Anna Kendrick has “absolutely no guilt in the guilty pleasure” of her new HBO Max series “Love Life,” which marks her first dive into episodic TV.
“[Series creator] Sam Boyd and I are both fans of romantic comedies and we both love [‘Four Weddings and a Funeral’ screenwriter] Richard Curtis,” Kendrick tells The Post. “We wanted [‘Love Life’] to be a romantic show and we felt like we could do that without … compromising in any way.
“You get a little sense of when people say ‘romantic comedy’ it’s in a pejorative way — but I feel that romantic comedy is an inspiration. It’s really transcendent. Not all the time, but sometimes life is pretty damn romantic and that should be onscreen.”
Kendrick stars as Darby Carter who, when “Love Life” begins in 2012, is a young single woman living with two roommates (Zoe Chao, Sasha Compere) in Manhattan. She meets and falls in love with journalist Augie Jeong (Jin Ha); the rest of the 10-episode series, premiering May 27, tracks Darby’s twisty journey through romance over the course of a decade. Co-stars include Scoot McNairy (“Narcos: Mexico,” “True Detective”), Peter Vack and Maureen Sebastian.
“It’s funny, because when we were filming [‘Love Life’] I did a few interviews about the show and started to feel really insecure about the fact that I couldn’t describe Darby and felt maybe I hadn’t fleshed her out enough,” Kendrick says. “I didn’t really know her. How do you describe a really grounded, three-dimensional woman who changes so much over the course of 10 years?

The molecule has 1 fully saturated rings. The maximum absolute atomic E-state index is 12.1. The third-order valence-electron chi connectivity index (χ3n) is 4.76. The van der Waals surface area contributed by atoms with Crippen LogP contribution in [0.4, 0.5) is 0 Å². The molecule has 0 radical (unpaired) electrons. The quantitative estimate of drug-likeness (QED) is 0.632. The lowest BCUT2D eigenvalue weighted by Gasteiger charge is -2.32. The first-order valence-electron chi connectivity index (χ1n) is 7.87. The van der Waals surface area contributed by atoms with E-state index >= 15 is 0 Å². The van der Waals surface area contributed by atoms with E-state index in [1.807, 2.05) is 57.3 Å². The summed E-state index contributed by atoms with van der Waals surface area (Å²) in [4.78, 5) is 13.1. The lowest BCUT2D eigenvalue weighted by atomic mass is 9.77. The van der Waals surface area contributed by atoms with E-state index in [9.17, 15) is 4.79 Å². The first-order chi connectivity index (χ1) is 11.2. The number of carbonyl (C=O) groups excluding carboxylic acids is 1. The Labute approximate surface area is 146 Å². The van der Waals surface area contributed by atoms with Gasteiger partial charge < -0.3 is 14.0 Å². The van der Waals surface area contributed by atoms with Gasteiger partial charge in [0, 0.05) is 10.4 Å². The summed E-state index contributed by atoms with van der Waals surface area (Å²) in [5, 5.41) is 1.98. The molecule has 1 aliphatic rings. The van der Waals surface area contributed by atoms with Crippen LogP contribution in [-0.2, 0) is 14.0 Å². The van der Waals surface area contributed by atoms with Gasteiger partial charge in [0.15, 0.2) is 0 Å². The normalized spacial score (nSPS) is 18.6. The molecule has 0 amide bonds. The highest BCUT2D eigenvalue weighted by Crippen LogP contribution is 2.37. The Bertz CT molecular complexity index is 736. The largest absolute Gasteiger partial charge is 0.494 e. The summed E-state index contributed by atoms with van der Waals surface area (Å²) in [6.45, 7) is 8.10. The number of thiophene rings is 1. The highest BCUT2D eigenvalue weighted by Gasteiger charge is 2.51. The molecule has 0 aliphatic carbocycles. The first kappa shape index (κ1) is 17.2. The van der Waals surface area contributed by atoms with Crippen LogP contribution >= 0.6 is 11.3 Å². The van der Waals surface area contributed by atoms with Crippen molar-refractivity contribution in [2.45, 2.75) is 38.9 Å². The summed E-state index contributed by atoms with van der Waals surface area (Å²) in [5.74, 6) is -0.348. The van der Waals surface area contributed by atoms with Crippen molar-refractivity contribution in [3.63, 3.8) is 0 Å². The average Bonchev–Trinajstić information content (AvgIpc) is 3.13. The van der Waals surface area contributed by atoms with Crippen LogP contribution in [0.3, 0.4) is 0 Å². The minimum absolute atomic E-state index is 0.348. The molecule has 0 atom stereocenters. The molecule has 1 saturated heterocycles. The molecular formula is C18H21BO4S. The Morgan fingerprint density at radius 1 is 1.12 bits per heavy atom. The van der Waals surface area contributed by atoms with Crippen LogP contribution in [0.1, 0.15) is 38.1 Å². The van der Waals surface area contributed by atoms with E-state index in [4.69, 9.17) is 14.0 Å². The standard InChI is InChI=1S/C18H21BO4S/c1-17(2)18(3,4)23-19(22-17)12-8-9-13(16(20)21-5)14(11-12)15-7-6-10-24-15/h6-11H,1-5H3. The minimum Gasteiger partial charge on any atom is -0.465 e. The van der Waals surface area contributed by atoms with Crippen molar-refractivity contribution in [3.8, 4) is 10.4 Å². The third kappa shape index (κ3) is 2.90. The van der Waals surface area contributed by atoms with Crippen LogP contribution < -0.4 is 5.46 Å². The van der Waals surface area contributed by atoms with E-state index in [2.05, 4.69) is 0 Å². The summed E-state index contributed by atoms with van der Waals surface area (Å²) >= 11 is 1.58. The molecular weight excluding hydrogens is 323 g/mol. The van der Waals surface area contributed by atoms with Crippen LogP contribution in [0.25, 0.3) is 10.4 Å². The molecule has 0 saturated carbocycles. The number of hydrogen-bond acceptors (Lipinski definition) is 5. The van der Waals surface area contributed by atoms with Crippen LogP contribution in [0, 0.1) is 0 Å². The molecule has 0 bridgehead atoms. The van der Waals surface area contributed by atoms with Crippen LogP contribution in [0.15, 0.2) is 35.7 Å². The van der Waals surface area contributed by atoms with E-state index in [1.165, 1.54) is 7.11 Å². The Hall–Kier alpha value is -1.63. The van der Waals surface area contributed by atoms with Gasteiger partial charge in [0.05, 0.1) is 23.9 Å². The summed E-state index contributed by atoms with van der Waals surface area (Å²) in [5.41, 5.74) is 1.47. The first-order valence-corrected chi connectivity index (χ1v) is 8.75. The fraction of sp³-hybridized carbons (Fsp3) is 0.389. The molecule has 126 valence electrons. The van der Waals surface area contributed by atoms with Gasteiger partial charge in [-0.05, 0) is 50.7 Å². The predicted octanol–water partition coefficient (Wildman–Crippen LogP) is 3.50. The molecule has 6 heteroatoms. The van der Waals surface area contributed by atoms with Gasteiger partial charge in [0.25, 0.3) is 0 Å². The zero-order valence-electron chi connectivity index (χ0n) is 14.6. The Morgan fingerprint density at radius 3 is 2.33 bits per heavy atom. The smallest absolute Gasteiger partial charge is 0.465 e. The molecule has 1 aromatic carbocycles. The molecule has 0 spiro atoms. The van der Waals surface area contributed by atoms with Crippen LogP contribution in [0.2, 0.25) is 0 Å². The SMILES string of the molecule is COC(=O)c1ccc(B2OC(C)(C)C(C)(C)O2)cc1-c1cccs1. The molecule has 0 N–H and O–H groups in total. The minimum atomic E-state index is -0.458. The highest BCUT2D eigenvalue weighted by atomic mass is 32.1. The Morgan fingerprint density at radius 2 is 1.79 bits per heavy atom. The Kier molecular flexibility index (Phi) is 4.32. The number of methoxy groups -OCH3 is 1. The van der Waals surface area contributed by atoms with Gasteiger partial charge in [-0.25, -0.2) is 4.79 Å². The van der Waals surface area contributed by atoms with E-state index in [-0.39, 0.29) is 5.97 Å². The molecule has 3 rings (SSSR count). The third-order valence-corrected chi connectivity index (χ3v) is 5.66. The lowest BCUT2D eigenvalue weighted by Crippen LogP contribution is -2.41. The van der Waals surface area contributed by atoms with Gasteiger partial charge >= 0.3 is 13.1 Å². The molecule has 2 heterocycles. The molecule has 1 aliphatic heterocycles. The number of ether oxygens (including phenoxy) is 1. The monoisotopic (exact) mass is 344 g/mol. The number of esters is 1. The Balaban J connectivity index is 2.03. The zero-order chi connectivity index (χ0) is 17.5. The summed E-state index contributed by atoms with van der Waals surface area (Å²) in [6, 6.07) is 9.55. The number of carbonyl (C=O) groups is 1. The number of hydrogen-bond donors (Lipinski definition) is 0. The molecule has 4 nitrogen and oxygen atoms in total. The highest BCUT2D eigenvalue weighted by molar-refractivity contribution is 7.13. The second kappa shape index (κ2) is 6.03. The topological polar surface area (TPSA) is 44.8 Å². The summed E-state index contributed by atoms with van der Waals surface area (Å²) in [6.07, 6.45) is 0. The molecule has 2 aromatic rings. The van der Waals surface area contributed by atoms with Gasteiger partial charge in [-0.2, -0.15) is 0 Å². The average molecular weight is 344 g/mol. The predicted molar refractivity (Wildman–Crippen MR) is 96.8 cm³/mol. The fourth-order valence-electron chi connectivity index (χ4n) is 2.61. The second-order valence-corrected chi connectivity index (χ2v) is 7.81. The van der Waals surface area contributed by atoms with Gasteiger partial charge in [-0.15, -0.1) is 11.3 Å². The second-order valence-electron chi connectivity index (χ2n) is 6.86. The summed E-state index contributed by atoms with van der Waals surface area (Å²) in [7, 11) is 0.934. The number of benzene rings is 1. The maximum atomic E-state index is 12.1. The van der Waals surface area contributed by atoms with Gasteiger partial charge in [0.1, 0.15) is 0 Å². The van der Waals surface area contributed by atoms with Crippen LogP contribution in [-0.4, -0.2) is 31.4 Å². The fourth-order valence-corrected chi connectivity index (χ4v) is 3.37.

“We had the beautiful opportunity, and I think the best thing we came up with, was that when we meet Darby, I was really pushing myself to not shy away from the natural elements of being young and insecure — how we embarrass ourselves and let ourselves down. I was playing her as the woman she hopes to become — having her priorities straight, knowing her boundaries, people she wants to allow into her life … and doing her best.”
Kendrick, who was involved in pitching the show to different outlets, says there’s a reason she decided on “Love Life” as her entree into the TV world.
“I just felt immediately sucked in and drawn to it,” she says. “There are so many relatable elements — ‘relatable’ is kind of a dirty word at this point because of overuse — but I had such an uncanny sense that, ‘Oh my God, they’ve captured this feeling so perfectly, I know exactly what [Darby] is going through.’ And as the episodes started coming together I was adding a lot of stuff that came from my real life, from something that happened to people I know, and we put it in the show.
“Everything felt so specific and universal,” she says. “It’s so honest and just almost eerie how relatable it is. That was a big draw for me.”
Each episode of the series, roughly 30 minutes long (give or take), is narrated by Oscar-nominated British actress Lesley Manville.
“We did that because Brits always sound more intelligent, and [the narrator] is like an omnipotent scientist who’s doing research on Darby,” Kendrick says. “More importantly, we wanted to make it clear that the narrator wasn’t the future Darby or wasn’t Darby’s future love.”
Kendrick says that, at this point, there’s no clear narrative path for a second season should “Love Life” be renewed.
“Originally Darby would be a feature character in future seasons, but as this season went along it changed for the better so many times,” she says.
“I really have no idea.”
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